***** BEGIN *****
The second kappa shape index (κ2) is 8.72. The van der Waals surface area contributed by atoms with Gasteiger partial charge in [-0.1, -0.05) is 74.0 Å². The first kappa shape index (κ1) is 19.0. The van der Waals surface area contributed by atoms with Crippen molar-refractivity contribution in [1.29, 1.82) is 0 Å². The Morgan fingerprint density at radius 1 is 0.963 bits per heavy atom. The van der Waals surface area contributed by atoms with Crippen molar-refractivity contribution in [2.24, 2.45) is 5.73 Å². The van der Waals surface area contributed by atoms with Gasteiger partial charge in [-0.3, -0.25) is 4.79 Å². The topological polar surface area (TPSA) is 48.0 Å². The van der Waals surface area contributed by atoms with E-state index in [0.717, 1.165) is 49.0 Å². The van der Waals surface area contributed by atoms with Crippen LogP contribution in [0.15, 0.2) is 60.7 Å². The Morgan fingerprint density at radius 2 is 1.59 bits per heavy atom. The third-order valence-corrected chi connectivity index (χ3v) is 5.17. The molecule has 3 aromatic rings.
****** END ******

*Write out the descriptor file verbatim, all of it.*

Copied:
The second kappa shape index (κ2) is 8.72. The van der Waals surface area contributed by atoms with Gasteiger partial charge in [-0.1, -0.05) is 74.0 Å². The first kappa shape index (κ1) is 19.0. The van der Waals surface area contributed by atoms with Crippen molar-refractivity contribution in [1.29, 1.82) is 0 Å². The Morgan fingerprint density at radius 1 is 0.963 bits per heavy atom. The van der Waals surface area contributed by atoms with Crippen molar-refractivity contribution in [2.24, 2.45) is 5.73 Å². The van der Waals surface area contributed by atoms with Gasteiger partial charge in [-0.3, -0.25) is 4.79 Å². The topological polar surface area (TPSA) is 48.0 Å². The van der Waals surface area contributed by atoms with E-state index in [0.717, 1.165) is 49.0 Å². The van der Waals surface area contributed by atoms with Crippen LogP contribution in [0.15, 0.2) is 60.7 Å². The Morgan fingerprint density at radius 2 is 1.59 bits per heavy atom. The third-order valence-corrected chi connectivity index (χ3v) is 5.17. The molecule has 3 aromatic rings.